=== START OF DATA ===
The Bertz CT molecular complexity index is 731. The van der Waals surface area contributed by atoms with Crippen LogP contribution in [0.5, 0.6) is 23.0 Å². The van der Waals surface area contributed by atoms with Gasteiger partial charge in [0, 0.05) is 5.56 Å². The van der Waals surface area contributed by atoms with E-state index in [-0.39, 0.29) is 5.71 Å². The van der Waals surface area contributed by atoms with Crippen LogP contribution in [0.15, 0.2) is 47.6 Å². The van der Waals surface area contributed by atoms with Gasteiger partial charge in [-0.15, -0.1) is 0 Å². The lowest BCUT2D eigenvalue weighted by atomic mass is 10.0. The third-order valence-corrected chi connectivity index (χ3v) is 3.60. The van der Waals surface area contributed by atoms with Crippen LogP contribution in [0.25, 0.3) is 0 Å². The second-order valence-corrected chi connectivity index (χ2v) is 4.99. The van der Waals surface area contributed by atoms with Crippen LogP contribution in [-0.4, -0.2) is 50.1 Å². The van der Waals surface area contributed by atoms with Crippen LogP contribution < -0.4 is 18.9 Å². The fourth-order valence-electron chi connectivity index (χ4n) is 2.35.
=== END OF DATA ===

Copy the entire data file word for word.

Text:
The Bertz CT molecular complexity index is 731. The van der Waals surface area contributed by atoms with Crippen LogP contribution in [0.5, 0.6) is 23.0 Å². The van der Waals surface area contributed by atoms with Gasteiger partial charge in [0, 0.05) is 5.56 Å². The van der Waals surface area contributed by atoms with E-state index in [-0.39, 0.29) is 5.71 Å². The van der Waals surface area contributed by atoms with Crippen LogP contribution in [0.15, 0.2) is 47.6 Å². The van der Waals surface area contributed by atoms with Gasteiger partial charge in [-0.15, -0.1) is 0 Å². The lowest BCUT2D eigenvalue weighted by atomic mass is 10.0. The third-order valence-corrected chi connectivity index (χ3v) is 3.60. The van der Waals surface area contributed by atoms with Crippen LogP contribution in [0.25, 0.3) is 0 Å². The second-order valence-corrected chi connectivity index (χ2v) is 4.99. The van der Waals surface area contributed by atoms with Crippen LogP contribution in [-0.4, -0.2) is 50.1 Å². The van der Waals surface area contributed by atoms with Crippen LogP contribution < -0.4 is 18.9 Å². The fourth-order valence-electron chi connectivity index (χ4n) is 2.35.